The Way Home by Cindy Gerard

Cindy Gerard is one of my favorite romantic suspense authors – even though she follows a basic formula for all her series, she adds nuances to the plot and characters that make them stand out.

The Way Home diverges from that formula a bit, however. Instead of building characters around a plot, the plot is built around the characters. Tyler Brown and Jess Albert met briefly in Last Man Standing, the final book in Gerard’s Black Ops series. Although their interaction was brief, they felt a connection they couldn’t deny, so Tyler comes back into town a year later to pick up where they left off. Jess, however, is wary of the sexy warrior after her Special Ops husband was killed by a IED three years prior. But of course, you can’t turn down a giant hunk of man candy forever, so they eventually hook up and get engaged. Rainbows and butterflies galore. The problem? Jess’ husband isn’t actually dead. Dun dun DUN!

Tyler and Jess don’t feel fleshed out as individuals, so they’re doubly bland as a couple. There’s nothing wrong with them, per se – they fit into standard romance tropes pretty easily – but something’s missing that I can’t quite put my finger on. There’s no palpable chemistry like there has been in every other Gerard book I’ve read, and maybe that has to do with the storyline. For the first half of the novel, high stakes have been exchanged for relationship melodrama, and although I love me some romantic melodrama, I don’t think Gerard handles the new tone skillfully enough to make it work. Plus, I really don’t have any clear picture of what Jess or Tyler even look like. Sure, there are generic descriptions of blue eyes and brown hair, but I don’t have anything more than an inkling of who they really are. Basically, they’re supposedly really attractive and in to each other, but that doesn’t translate well to the page.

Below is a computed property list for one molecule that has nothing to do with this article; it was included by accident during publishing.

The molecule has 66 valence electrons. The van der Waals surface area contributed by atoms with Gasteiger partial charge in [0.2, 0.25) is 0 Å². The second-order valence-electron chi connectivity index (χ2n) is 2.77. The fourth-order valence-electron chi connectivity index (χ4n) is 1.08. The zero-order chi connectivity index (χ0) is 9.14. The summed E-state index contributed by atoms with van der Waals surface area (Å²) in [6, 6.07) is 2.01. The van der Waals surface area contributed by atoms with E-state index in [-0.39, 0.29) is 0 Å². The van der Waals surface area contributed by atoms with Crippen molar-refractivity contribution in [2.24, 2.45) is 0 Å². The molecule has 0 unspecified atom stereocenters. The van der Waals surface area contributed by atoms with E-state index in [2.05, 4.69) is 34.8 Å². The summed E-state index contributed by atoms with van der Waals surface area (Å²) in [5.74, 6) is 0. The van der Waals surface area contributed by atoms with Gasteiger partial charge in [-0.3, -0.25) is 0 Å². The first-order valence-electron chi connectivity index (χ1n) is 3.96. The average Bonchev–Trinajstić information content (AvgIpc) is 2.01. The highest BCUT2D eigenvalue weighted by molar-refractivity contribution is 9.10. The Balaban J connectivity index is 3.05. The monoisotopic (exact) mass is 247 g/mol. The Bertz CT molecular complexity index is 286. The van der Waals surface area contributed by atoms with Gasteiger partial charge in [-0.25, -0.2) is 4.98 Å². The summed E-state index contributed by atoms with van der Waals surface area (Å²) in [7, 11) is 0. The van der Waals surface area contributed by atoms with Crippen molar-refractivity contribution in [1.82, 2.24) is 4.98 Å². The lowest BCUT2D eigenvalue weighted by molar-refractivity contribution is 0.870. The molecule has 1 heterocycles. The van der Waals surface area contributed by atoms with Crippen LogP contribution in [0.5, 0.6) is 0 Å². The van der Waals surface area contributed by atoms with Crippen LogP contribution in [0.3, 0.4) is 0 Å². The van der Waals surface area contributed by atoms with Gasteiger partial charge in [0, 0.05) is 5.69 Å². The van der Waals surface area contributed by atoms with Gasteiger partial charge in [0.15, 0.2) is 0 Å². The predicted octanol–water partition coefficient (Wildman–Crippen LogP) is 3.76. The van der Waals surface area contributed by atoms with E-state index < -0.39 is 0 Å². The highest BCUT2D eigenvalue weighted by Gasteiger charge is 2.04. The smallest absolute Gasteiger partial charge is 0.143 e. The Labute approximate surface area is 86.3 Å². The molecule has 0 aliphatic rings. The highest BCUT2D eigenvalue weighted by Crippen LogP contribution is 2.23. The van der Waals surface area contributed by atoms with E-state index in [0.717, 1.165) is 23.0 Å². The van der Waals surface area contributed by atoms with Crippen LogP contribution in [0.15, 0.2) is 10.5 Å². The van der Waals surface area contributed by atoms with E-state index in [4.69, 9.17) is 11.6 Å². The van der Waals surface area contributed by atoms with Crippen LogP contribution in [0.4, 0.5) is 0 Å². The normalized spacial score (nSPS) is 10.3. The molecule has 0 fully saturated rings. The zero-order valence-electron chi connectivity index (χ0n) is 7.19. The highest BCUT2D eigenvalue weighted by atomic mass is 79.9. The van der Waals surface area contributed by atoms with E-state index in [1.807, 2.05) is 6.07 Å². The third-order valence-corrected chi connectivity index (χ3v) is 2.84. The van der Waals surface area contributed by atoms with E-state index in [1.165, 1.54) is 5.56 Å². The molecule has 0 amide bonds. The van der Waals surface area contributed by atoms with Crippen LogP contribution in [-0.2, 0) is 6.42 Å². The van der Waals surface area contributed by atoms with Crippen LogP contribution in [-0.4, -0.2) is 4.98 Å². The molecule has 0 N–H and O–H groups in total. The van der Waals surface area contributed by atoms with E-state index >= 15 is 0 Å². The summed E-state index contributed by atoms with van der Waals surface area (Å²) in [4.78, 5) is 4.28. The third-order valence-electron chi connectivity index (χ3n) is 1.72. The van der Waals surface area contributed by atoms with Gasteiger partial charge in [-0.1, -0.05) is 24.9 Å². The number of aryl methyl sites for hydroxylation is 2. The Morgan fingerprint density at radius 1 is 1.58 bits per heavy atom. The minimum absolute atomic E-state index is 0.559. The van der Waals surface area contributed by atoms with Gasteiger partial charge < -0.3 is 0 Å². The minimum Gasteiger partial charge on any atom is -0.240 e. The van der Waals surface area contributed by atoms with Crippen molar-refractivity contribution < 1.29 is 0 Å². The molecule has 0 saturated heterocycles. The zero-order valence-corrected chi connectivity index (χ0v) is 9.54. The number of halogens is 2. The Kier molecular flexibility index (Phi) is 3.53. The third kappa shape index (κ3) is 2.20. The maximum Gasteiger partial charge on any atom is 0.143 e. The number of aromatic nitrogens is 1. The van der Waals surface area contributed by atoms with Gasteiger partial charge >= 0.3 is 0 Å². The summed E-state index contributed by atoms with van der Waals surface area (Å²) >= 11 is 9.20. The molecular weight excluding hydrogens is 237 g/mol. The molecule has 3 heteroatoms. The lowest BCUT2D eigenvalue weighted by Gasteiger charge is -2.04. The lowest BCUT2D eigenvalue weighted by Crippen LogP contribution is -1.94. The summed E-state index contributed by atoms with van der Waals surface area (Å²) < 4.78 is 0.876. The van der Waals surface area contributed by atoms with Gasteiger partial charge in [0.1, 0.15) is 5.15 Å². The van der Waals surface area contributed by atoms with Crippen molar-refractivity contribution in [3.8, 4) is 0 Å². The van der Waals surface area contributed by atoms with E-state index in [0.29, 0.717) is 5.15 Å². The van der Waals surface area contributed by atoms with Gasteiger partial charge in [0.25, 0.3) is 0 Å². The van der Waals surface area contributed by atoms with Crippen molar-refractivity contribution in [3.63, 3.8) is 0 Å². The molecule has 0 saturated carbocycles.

With that said, I did thoroughly enjoy the realistic exploration of the toll war and violence takes on our soldiers – Gerard shows their vulnerability and struggle without making them out to be helpless, broken victims. I’m not an authority on military experiences by any means, but I think that military families would be happy with the portrayals in this novel. I also loved the relationship between J.R. and Rabia (and appreciated the inclusion of POC who are awesome/aren’t terrorists of some kind) and the cameos of the Black Ops team and Mike… I only wish we could’ve seen more of them, because they had a lot more charisma than the main couple did. And I really want to visit Lake Kabetogama now… this novel is basically a love letter to that place, and if the descriptions are any indication, it’s gorgeous.

Final verdict: The novel started out really slowly, but the climactic firefight, heartfelt and bittersweet relationships and the supporting cast really saved it for me, so I still give it 4/5.

**I received an e-galley from Edelweiss in exchange for an honest review.**
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